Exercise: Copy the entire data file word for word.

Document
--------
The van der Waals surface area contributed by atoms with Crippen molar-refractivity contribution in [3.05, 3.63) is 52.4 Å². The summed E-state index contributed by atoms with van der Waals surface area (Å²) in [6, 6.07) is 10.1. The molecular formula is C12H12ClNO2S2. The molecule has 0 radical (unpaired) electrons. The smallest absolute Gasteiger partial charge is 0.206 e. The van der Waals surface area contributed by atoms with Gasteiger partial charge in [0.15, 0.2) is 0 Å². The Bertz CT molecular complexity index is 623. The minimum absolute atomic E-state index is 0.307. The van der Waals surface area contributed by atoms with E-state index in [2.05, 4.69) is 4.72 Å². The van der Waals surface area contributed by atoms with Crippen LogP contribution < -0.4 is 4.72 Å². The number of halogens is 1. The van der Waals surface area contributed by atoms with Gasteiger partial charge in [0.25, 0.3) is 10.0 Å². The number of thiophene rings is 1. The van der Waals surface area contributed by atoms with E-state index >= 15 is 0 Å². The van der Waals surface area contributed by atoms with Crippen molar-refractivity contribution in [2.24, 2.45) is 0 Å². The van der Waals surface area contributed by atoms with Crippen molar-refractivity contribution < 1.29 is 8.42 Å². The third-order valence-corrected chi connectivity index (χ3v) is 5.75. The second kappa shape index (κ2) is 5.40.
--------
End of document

The van der Waals surface area contributed by atoms with Crippen molar-refractivity contribution in [3.05, 3.63) is 52.4 Å². The summed E-state index contributed by atoms with van der Waals surface area (Å²) in [6, 6.07) is 10.1. The molecular formula is C12H12ClNO2S2. The molecule has 0 radical (unpaired) electrons. The smallest absolute Gasteiger partial charge is 0.206 e. The van der Waals surface area contributed by atoms with Gasteiger partial charge in [0.15, 0.2) is 0 Å². The Bertz CT molecular complexity index is 623. The minimum absolute atomic E-state index is 0.307. The van der Waals surface area contributed by atoms with E-state index in [2.05, 4.69) is 4.72 Å². The van der Waals surface area contributed by atoms with Crippen LogP contribution < -0.4 is 4.72 Å². The number of halogens is 1. The van der Waals surface area contributed by atoms with Gasteiger partial charge in [0.25, 0.3) is 10.0 Å². The number of thiophene rings is 1. The van der Waals surface area contributed by atoms with E-state index >= 15 is 0 Å². The van der Waals surface area contributed by atoms with Crippen molar-refractivity contribution in [2.24, 2.45) is 0 Å². The van der Waals surface area contributed by atoms with Crippen molar-refractivity contribution < 1.29 is 8.42 Å². The third-order valence-corrected chi connectivity index (χ3v) is 5.75. The second kappa shape index (κ2) is 5.40.